taking its measure

Spring 1948 ad for a GE PR-1 hand held light meter

Toronto. While browsing for photo history material, George Dunbar spotted this May 1948 ad for a GE PR-1 selenium exposure meter and shared it with us. To separate the GE meter from others, it was advertised as having a ‘memory’ long before solid state memories existed. The meter likely trapped the exposure needle when the activation button was released.

Until glass plate and film media became sufficiently sensitive to demand accurate sub-second exposures, photographers managed with experience and notes relating plates, cameras, and light.

When ‘instantaneous’ exposures became common, various ‘calculators‘ and extinction meters were offered. The first true exposure meters were those using a selenium cell to detect the light and convert the light photons into a tiny current. This current usually gave a meaningful number which a calculator could translate into camera settings for a given plate or film sensitivity. The results usually displayed combinations of shutter speed and f/ stop.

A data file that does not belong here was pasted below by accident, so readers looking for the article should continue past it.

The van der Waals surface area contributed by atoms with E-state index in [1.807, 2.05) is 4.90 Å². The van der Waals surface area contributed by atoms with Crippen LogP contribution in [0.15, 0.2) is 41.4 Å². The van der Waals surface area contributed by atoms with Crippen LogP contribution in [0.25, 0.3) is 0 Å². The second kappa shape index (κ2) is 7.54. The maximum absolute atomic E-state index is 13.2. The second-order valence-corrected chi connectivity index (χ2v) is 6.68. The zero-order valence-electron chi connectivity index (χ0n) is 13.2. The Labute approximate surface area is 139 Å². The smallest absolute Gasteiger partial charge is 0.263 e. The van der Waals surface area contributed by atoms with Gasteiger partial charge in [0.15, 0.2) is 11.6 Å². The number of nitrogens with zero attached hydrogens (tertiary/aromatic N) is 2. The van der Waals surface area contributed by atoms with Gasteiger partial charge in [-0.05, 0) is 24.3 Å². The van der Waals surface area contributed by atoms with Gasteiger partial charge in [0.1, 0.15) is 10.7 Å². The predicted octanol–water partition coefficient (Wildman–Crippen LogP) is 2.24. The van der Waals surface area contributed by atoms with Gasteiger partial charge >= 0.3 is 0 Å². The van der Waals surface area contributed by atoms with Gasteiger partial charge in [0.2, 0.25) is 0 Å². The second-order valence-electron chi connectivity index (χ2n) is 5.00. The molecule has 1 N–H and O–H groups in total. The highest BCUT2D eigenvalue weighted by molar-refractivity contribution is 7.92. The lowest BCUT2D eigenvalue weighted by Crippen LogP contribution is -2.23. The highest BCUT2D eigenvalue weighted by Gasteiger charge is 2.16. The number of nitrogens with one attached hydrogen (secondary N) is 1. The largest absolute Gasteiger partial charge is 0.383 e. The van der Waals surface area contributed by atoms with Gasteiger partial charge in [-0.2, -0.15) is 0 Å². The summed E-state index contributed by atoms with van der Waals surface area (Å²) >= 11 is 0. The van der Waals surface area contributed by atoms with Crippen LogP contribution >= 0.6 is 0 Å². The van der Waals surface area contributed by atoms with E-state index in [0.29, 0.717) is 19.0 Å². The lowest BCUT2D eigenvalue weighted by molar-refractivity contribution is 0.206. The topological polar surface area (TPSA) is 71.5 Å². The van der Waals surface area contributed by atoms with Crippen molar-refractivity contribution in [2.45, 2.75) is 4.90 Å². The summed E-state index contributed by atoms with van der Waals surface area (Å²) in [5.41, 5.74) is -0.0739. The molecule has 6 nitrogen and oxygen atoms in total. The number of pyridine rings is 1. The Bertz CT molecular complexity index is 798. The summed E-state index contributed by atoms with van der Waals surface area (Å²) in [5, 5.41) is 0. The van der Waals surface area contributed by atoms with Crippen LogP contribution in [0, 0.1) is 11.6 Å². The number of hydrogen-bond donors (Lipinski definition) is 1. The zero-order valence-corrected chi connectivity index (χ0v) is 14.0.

Unfortunately, selenium cell light meters were useless after the evening began or to measure ordinary indoor light level. The arrival of CdS cells (which required a battery) solved this short coming. The incorporation of a meter in the camera spelt the end of the hand held meters. And today even translation to camera readings is automatic! That’s the meaning of ‘program’, ‘aperture priority’, and ‘speed priority’ settings on digital cameras.

Note. The title is from a common expression.

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